Based in Fort Myers, Florida, Saftronics is an innovator of advanced, energy-saving variable-speed drives and starters for electric motors. One of the last of the independent drive companies, Saftronics continues to focus its R&D efforts only on drives such as VFDs, improving the package hardware and software to meet a wide range of applications.

Saftronics' VFDs utilize pulse-width modulation, employing microprocessor-based algorithms and "soft switching" gate control that lowers a motor's peak terminal voltage to reduce overheating and prolong motor life. Such technology allows VFDs to improve the operation of most every existing motor application.

To further extract efficiency gains from older motors, Saftronics VFDs incorporate SMART Bypass; a control system that allows the motor to operate directly from the AC line instead of from the solid state controller when 100% speed is required. SMART Bypass monitors the load and transfers to bypass when demand exceeds a user programmable limit. In this manner, an additional 3-5% energy saving is achieved.

"The Saftronics equipment is so reliable, it's like turning on your car radio," observes ISG's Hughes. "Once it's integrated into a plant's HVAC system, then it's a hands-off process. Set in motion, it becomes transparent. It's really that good."

VFDs yield a 111% ROI at Unilever

Unilever is one of the world's leading suppliers of fast-moving consumer goods, offering popular trademarked brands such as Dove soap, Ragu spaghetti sauce, Lipton tea, and Ben & Jerry's ice cream. As for all businesses today, increasing electric utility costs threatened to erode any sales gains.

"The company established an 'energy team,' with representation from both major components, Unilever Bestfoods and Unilever Home and Personal Care Products," recalls Lee Tyler, maintenance and operations manager for the Unilever Research and development Center in Edgewater, New Jersey. "Our ongoing goal is to drive energy savings throughout the organization and improve efficiencies at our various facilities in North America."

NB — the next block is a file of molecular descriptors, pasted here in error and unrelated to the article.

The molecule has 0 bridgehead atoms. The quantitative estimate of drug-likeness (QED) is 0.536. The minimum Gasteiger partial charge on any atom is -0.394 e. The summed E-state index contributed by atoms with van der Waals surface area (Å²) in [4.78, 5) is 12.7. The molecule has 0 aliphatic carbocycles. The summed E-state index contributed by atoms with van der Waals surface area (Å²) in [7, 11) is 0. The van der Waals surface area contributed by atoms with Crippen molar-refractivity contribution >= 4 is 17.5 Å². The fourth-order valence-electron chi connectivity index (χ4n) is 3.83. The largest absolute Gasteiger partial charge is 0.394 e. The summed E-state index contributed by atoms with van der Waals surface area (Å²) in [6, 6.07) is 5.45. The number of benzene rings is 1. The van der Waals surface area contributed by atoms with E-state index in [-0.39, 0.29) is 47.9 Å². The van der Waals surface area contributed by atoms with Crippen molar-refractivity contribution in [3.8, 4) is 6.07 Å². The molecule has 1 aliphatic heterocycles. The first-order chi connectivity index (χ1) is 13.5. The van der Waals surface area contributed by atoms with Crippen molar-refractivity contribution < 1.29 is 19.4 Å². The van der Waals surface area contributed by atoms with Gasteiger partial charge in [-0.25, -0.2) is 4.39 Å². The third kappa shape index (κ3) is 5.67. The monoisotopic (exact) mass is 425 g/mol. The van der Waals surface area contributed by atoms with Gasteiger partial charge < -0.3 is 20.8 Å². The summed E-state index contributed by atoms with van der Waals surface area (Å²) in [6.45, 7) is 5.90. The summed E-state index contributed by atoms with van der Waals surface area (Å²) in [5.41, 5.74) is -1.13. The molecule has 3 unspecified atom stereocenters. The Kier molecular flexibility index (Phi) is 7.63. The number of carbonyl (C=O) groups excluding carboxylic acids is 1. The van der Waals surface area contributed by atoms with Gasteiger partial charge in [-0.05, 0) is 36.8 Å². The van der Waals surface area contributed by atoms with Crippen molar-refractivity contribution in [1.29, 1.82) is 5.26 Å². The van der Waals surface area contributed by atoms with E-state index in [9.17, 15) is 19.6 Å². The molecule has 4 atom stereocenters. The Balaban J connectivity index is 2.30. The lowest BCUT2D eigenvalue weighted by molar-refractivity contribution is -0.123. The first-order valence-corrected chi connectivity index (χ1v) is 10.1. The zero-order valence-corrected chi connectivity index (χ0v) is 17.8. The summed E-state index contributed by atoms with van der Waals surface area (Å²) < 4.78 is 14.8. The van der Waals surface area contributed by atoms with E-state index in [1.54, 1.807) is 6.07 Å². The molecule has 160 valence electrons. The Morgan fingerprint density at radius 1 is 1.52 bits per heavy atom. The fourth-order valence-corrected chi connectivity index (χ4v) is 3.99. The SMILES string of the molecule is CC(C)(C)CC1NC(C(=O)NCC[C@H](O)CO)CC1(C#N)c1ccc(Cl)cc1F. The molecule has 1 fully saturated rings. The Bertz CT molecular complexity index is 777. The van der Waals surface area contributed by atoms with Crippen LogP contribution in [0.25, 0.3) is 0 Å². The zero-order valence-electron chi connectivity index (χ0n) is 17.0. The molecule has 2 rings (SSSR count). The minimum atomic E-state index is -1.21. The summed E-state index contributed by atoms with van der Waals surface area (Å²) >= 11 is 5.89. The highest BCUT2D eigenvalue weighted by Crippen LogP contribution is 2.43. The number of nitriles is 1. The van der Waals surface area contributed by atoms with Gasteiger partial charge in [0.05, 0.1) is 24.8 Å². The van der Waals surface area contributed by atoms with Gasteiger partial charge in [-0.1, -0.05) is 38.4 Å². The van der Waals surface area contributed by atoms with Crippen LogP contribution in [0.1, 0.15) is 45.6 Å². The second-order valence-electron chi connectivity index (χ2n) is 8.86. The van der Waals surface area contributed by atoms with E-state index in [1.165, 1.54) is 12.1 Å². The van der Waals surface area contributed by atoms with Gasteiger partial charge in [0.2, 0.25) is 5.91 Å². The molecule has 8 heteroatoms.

"As an organization, Unilever is especially sensitive to environmental issues," stresses Tyler. "Even outside of our energy team, the environment is part of everyone's concern who works within this organization. We place a very high value on energy conservation. We want to lead the way by setting an example of burning less fossil fuels and generating less harmful by-products¾in other words, carbon dioxide¾as a result."

So sincere is Unilever's resolution, that it makes public its Environmental Performance Report that gives an overview of the company's environmental accomplishments. Unilever's energy-management team sought to reduce energy consumption even further, and at first utilized some simple energy-savings measures. However, the team knew that even more could be accomplished through demand-side management initiatives.

"The Unilever Edgewater facility partnered with the local utility company, Public Service Electric and Gas, and through their Standard Offer agreement we have retrofitted our existing T-12 lighting system to the new T-8 technology, which has provided a substantial rebate from the utility company and a significant savings on electricity cost," explains Tyler. "That experience led us to pursue other energy savings initiatives such as motion detectors, hi-efficiency motors and VFD applications."

In late 2001, Bob Hughes contacted Unilever to solicit business for his energy services company, Industrial Systems Group, Inc.